Or maybe you have a hard time making decisions about things because you’re so used to taking care of everyone else that you can’t quite remember what you like or want.

These are really common feelings when you’re investing a lot of time and energy in your kids. (Not to mention that when you’re exhausted, it makes feeling like you’re you extra difficult.)

This might also look like:
  • Losing confidence in your parenting abilities
  • Not feeling like as good of a parent as you used to be
  • Feeling wistful about life before kids
  • Not feeling like yourself when you’re interacting with your kids

For me this one often has to do with making dinner. I am so tired of figuring out what to have and spending time making it (often to have the kids turn up their noses or miss dinner for another activity).

Or cleaning up the dishes in the sink that everyone swears weren’t theirs. All the little things like that.

But just like a lot of things in mom burnout, it can go deeper.

The “fed up” symptom of mom burnout can also happen when you feel:
  • Like you’re not enjoying being with your kids in the way you expected to (Maybe you’ve got a really hard baby, maybe your kids have special needs to attend to, or maybe, like many of us, you underestimated how hard being a mama would be)
  • Like you’re a completely empty bucket with nothing left to give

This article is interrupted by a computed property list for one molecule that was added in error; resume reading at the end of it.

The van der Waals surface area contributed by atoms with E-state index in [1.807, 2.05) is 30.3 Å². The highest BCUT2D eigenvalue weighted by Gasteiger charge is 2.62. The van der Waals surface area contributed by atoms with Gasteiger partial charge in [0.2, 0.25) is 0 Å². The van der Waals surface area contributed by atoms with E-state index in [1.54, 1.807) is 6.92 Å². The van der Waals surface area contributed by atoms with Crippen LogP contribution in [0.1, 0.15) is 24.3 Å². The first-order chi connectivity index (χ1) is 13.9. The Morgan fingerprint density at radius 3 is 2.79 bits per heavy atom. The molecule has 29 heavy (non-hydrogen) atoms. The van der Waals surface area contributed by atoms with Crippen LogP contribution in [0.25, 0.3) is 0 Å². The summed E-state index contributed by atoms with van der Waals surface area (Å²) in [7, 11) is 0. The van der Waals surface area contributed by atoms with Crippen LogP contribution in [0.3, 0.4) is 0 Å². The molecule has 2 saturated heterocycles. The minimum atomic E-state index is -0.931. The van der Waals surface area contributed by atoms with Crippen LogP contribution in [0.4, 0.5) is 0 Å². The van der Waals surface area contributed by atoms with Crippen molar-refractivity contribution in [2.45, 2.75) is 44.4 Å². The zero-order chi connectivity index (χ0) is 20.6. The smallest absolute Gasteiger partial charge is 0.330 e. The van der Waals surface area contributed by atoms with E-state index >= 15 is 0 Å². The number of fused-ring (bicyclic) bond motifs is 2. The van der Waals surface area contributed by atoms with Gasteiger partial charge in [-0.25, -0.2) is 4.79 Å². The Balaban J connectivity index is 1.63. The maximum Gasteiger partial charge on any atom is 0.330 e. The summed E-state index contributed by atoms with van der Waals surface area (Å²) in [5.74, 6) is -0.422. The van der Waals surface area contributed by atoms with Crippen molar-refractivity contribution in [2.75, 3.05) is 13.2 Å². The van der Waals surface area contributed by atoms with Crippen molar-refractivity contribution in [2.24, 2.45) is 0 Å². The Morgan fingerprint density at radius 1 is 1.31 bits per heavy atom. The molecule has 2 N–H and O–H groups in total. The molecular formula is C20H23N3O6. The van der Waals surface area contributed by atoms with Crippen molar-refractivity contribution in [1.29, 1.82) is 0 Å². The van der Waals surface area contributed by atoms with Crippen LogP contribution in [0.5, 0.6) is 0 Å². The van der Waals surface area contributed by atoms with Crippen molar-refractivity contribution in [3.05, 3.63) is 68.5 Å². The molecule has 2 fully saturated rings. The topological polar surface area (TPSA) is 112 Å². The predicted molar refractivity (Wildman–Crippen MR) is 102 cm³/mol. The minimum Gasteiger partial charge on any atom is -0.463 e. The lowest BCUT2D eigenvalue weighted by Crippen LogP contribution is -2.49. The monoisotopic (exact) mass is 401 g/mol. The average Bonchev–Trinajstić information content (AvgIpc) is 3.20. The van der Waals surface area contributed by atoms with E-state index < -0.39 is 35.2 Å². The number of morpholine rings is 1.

• Or even like some days you can’t stand your role as mom

If we thought of mom burnout as a spectrum, some of these feelings go a lot deeper than just feeling exhausted and are signs that your mom burnout is getting to a point that you really need to address it. This is also true of this next batch of symptoms.

When you are completely exhausted, when you feel like you’re losing who you are, and when you are fed up with all the things on your plate, it’s not unreasonable to think that you might not feel as warm and fuzzy towards your kids anymore.

Like you love them, you just don’t have the extra to give, so you draw away a little.

Here are some common ways this can happen:
  • Doing only what you are “supposed to do” for your kids or family, but nothing more
  • Not paying attention to kids’ feelings anymore. You’re more focused on physical needs than emotional
  • You stop putting in any extra effort on things
  • You feel like you’re just going through the motions
  • Your children feel like a source of anxiety for you

Now, if you feel any of these things, you’re not alone. This type of intense mom burnout happens to at least 5% of us at any given time. And some level of mom burnout is happening to at least 50% of us (and I suspect it’s more).